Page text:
Registered training organisations (RTOs) deliver vocational training to students across Australia. RTOs offer Certificates, Diplomas and Advanced Diplomas in a number of areas. For example, courses in sheet metal trades, baking, tiling, and panelbeating are all skills that are in demand nationally, and that RTOs assist in providing.

The government also subsidises many courses. Some areas of focus for RTOs include agriculture, arts and culture, business, design, construction and mining, and education and training. You can find the whole range of courses on offer by RTOs on the Department of Education and Training’s website. It also operates as the national register for all RTOs in Australia. This article will set out the basics for training organisations wanting to register.

Who are the Key Players?

RTOs deliver nationally recognised qualifications. The Australia Skills Quality Authority (ASQA) regulates RTOs located in NSW, SA, ACT, QLD, TAS or NT. The Victorian Registration and Qualifications Authority (VRQA), and the Training and Accreditation Council (TAC) regulates RTOs in Victoria and Western Australia respectively.

ASQA also regulates RTOs in Victoria and WA if they provide training for overseas students, or courses to students in other states or territories, including online courses. RTOs that come under ASQA’s jurisdiction must comply with the Standards for Registered Training Organisations (RTOs) 2015 (Standards), which entered into force in April this year.

Australian Skills Quality Authority

To register as an RTO with ASQA, an organisation must satisfy certain criteria. It can take between 7 to 9 months for ASQA to complete a full assessment and make a decision. RTOs must meet the following:

  • Fit and Proper Person Requirements;
  • Australian Qualifications Framework;
  • Financial Viability Risk Assessment Requirements 2011; and
  • Data Provision Requirements 2012.

RTOs must also be eligible for registration (i.e. fall within ASQA’s jurisdiction), and demonstrate their financial viability.

Victorian Registration and Qualifications Authority 

In Victoria, organisations must register with VRQA if they:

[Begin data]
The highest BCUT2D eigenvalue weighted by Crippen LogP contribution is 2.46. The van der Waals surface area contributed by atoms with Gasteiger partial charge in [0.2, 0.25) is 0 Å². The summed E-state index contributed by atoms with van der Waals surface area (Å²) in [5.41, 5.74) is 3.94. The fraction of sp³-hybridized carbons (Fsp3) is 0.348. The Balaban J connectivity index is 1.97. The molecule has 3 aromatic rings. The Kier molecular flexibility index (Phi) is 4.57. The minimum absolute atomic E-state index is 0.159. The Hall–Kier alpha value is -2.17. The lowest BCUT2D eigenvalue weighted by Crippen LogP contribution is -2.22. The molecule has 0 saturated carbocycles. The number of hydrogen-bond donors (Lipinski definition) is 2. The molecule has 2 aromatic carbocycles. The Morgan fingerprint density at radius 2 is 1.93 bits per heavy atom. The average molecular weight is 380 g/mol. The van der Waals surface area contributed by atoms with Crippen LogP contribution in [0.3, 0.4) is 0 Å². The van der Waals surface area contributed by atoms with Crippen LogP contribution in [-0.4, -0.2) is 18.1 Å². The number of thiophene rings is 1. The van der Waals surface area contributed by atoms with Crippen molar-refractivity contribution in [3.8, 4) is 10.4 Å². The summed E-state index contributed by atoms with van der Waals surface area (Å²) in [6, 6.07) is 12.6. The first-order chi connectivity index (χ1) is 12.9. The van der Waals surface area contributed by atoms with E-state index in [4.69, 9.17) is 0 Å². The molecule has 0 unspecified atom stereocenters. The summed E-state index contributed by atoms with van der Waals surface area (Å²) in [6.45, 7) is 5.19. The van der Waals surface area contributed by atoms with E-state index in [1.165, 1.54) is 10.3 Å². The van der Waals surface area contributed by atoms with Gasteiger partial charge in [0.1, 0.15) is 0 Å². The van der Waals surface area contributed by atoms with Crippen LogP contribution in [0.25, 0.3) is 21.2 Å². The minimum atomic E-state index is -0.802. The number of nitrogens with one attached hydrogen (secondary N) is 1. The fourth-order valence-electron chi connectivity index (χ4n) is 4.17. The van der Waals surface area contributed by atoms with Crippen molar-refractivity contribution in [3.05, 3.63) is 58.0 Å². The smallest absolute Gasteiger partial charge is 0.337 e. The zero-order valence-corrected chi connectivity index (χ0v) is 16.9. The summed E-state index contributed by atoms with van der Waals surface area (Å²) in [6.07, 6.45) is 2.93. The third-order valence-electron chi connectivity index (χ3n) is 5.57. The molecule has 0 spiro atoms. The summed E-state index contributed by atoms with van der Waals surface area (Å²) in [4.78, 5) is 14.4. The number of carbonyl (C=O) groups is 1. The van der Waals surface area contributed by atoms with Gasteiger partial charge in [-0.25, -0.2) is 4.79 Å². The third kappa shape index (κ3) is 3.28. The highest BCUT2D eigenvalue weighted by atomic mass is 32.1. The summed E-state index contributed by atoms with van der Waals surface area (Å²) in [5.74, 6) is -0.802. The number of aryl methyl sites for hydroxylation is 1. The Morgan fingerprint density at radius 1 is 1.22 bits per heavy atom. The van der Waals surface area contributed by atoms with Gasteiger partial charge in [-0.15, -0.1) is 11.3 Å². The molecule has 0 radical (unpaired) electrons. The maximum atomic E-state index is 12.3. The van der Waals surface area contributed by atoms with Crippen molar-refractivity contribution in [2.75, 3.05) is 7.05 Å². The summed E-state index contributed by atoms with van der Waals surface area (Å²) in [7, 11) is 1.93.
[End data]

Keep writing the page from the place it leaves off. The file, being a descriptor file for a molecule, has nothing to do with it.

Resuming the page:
• Provide vocational and education training (VET) courses to students in VIC or WA only;
  • Have their principal place of business in VIC; and
  • Are an incorporated company or association in Australia.

Organisations must also comply with:

  • VRQA Guidelines for VET providers;
  • Essential Conditions and Standards published by the Australian Quality Training Framework (AQTF); and
  • The organisation’s principal purpose must be providing education and training (assessed by VRQA).

Training and Accreditation Council

In WA, the Training and Accreditation Council (TAC) applies only to organisations that provide nationally recognised training to students located only in WA, or in WA and Victoria. The principal place of business needs to be in WA, and the organisation must comply with:

  • The Standards;
  • The Vocational Education and Training Act 1996;
  • Other licencing or policy requirements; and
  • Demonstrate a working knowledge of the Australian Qualifications Framework (AQF).

They also must be able to demonstrate financial viability.

Conclusion

As you can see, becoming an RTO is not a straightforward process! There are many aspects a business must consider if they are thinking of registering and operating as an RTO.

LegalVision’s RTO specialists can assist you in completing your registration, and provide you with advice on compliance and operation to ensure your business is operating legally and efficiently.

Questions? Get in touch on 1300 544 755.

Bianca Reynolds

Next Steps

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